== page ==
The Geopolitics of Currencies

The Geopolitics of Currencies

The 1944 Bretton Woods agreement jumpstarted the dollar into its reserve currency status. While economists proposed global trust and confidence in the US ability to pay its obligations, a more compelling justitification has its roots in United States’ political influence.

The Real Relation with Trade Deficits

For a long time, the fact the US had the largest trade deficit in the world suggested the idea such deficit was the main determinant of the dollar’s dominant status. For some reason, instead, the economies of the euro and the yen had substantial trade surpluses contradicting this hypothesis. Nonetheless, it remains true that the use of the dollar as a reserve and international funding currency enabled the policies that led to such a status and that, in turn, are facilitating the US in growing and funding its trade and fiscal deficits.

The Security Premium

Although mainly related to the role of reserve currencies, a country’s strategic, diplomatic, and military power can increase the willingness of foreign governments to use its currency for cross-border transactions (i.e., the geopolitics of currencies); additionally, a leading power like the United States can employ its political influence to encourage countries in adopting the dollar for reserve and trade purposes. Interesting conclusions are provided by studies correlating the imports for security and military alliances with the adoption of the dollar; indeed, Germany, Japan and Saudi Arabia (i.e., more reliant on security imports from US) had a greater share of reserves held in dollars than China, Russia, and France (i.e., less reliant). Other studies from VOX-EU quantified this difference in about 30% of a foreign exchange reserve portfolio. In other terms, it might exist a security premium for the dollar that explains its strength against other currencies.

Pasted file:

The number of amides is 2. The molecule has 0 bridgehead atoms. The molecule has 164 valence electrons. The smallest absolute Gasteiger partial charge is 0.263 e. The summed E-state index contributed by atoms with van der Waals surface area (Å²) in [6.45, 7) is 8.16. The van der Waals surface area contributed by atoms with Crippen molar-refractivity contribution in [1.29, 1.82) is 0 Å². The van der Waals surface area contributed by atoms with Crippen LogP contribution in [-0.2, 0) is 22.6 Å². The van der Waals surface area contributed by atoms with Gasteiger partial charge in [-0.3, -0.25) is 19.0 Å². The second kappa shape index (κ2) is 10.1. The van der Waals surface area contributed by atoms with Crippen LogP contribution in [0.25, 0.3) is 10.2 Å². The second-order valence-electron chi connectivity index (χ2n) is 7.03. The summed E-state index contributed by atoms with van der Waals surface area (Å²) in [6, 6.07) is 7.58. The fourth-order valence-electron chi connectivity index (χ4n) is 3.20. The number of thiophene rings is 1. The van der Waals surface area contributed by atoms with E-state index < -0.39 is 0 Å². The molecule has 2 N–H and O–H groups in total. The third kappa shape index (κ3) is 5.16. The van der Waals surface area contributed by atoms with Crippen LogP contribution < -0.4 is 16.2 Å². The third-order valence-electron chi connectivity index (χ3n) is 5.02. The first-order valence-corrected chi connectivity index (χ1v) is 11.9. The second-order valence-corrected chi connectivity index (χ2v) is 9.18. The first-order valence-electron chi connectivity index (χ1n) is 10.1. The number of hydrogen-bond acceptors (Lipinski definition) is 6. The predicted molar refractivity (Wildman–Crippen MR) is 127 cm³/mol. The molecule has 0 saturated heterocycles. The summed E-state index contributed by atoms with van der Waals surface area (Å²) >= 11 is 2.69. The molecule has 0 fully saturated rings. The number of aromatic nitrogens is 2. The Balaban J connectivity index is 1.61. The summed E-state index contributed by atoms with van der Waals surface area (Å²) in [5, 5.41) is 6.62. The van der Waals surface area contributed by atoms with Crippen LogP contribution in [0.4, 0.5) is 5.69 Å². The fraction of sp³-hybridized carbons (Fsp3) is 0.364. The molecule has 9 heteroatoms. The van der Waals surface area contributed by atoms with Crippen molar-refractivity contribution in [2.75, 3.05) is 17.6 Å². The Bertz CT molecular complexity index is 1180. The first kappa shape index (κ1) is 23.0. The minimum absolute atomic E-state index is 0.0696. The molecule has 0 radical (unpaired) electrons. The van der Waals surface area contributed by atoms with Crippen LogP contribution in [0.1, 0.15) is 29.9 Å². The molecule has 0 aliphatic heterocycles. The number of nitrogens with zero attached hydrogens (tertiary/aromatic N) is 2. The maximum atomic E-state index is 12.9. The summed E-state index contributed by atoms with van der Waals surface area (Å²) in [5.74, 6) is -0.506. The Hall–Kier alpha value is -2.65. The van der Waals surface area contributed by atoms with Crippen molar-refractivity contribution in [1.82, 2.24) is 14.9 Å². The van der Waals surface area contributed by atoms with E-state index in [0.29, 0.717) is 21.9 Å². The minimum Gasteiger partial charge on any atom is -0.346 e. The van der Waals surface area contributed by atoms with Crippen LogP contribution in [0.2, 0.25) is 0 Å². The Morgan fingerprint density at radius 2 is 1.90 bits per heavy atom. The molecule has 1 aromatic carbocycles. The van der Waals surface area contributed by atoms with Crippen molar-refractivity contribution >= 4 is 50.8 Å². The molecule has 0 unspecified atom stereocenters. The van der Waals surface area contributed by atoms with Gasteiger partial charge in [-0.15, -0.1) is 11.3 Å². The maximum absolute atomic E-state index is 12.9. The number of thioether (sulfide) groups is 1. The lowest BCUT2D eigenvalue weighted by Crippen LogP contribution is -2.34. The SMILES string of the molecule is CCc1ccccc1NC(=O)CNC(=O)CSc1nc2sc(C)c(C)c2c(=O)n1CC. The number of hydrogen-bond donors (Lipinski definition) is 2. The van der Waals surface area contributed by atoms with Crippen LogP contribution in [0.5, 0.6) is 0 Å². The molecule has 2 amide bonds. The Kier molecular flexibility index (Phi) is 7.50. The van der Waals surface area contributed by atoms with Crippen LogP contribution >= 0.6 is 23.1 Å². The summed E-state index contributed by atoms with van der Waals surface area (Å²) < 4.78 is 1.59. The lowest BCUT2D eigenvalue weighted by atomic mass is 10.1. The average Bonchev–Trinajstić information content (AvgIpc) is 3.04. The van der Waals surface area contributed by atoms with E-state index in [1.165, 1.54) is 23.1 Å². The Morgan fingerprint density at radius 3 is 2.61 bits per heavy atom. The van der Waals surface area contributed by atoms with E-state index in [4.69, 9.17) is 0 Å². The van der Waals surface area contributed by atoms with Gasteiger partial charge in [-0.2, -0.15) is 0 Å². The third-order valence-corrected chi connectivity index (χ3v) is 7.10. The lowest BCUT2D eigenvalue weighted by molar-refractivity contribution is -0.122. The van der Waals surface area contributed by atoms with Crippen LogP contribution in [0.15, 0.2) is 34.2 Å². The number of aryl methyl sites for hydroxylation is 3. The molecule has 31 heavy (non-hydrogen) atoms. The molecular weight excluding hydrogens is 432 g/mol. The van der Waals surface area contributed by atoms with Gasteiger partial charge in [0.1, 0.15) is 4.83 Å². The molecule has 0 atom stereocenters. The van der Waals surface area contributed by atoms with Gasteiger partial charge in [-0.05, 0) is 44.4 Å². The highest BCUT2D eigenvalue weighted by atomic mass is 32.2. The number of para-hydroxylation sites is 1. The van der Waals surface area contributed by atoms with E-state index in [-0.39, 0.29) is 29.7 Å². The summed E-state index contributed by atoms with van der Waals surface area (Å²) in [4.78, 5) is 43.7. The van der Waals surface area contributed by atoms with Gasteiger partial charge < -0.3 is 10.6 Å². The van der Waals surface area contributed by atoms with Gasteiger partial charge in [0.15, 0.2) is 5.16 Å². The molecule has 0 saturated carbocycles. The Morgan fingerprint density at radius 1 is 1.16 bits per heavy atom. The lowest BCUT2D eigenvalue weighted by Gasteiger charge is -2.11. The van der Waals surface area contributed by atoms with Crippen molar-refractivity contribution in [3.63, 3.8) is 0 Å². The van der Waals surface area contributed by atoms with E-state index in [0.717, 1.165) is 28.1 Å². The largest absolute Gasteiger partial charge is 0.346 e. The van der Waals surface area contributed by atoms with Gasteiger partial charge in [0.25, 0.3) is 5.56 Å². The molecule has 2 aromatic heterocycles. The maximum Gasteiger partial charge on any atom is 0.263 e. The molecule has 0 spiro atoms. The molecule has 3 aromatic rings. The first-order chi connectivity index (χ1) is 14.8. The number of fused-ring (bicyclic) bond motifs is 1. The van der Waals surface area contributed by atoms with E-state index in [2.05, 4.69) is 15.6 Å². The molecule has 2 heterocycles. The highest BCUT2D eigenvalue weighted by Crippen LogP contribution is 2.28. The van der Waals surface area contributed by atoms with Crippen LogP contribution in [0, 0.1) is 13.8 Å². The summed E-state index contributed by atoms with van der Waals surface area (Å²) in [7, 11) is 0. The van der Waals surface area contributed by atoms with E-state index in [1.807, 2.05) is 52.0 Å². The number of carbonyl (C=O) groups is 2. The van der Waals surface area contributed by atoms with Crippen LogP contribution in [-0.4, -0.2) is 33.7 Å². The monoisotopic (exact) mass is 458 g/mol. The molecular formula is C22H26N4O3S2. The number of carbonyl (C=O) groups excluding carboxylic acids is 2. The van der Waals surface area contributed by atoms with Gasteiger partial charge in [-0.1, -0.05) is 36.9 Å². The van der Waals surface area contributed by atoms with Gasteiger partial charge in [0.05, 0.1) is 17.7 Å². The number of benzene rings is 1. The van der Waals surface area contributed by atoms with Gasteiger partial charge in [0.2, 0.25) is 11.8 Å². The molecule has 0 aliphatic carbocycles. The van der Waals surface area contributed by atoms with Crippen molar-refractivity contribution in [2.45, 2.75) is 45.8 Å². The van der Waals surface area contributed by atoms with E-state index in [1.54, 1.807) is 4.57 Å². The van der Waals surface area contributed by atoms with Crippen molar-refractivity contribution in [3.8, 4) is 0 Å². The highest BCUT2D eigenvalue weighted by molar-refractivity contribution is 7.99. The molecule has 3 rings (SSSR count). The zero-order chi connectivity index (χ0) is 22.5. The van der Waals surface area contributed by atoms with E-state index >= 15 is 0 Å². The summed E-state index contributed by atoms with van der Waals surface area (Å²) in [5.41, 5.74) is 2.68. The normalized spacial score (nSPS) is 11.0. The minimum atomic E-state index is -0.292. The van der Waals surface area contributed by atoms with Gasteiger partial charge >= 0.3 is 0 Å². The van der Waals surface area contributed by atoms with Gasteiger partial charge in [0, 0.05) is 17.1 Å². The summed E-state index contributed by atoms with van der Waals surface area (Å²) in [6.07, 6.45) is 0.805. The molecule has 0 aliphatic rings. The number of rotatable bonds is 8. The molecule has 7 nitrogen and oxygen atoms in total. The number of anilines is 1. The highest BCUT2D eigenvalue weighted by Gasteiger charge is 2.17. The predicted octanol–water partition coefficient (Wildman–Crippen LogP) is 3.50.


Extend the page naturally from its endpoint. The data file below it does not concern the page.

Alternatives and Prospects

On one hand, the above studies suggest that US policies promoting disengagement from global geopolitics will reduce the security premium. In general , the impact of “America First” policies must include the impact of Covid-19 (neutral because affects other currencies as well), deflation (slightly negative, -1-2%), debt (negative, -2%), interest rates (neutral because zeroed on the mid-term), and macroeconomic reforms (positive, +5-8%).

Among the alternatives currencies, the international adoption of the Euro has been constrained by its perceived limited power in providing stability and safety in terms of AAA coverage of Euro denominated debt. Similarly, the fragmentation of its capital markets and missing unitary policies in international affairs are reducing its appeal. The yuan is another candidate although the restrictions on capital flows to mainland China substantially exclude the development of globally accessible capital markets; similarly, the offshore Hong Kong market is negatively affected by the new policies and political annexation. Instead China might opt for another alternative like Central Bank Digital Currency (CBDC) representing an extension of the fiat currency. Specifically, the digital yuan will improve its international status through the domestic adoption but also more prominently through its Belt and Road Initiative involving more than 65 countries; specifically, the speed and safety of digital transactions could improve the yuan’s international adoption.

Therefore, once all the factors are included, a reduction of the 10-15% might occur with a progressive devaluation of the 10%.


Caballero, R, E Farhi and P-O Gourinchas (2015), “Global Imbalances and Currency Wars at the ZLB,” NBER Working Paper, No 21670.

Cohen, B. (2015). Currency Power: Understanding Monetary Rivalry. Princeton, NJ: Princeton University Press.

Eichengreen, B., Mehl, A., and Chiţu, L. (2017). Mars or Mercury? The Geopolitics of International Currency Choice. NBER Working Paper.

Juncker, J. C. (2018). The Hour of European Sovereignty. State of the Union Address 2018.

Murray, R. (2020). Understanding the DIgital Yuan. Foreign Policy Research.

Sullivan, J. W. (2020). Don’t Discount the Dollar Yet. Foreign Policy.

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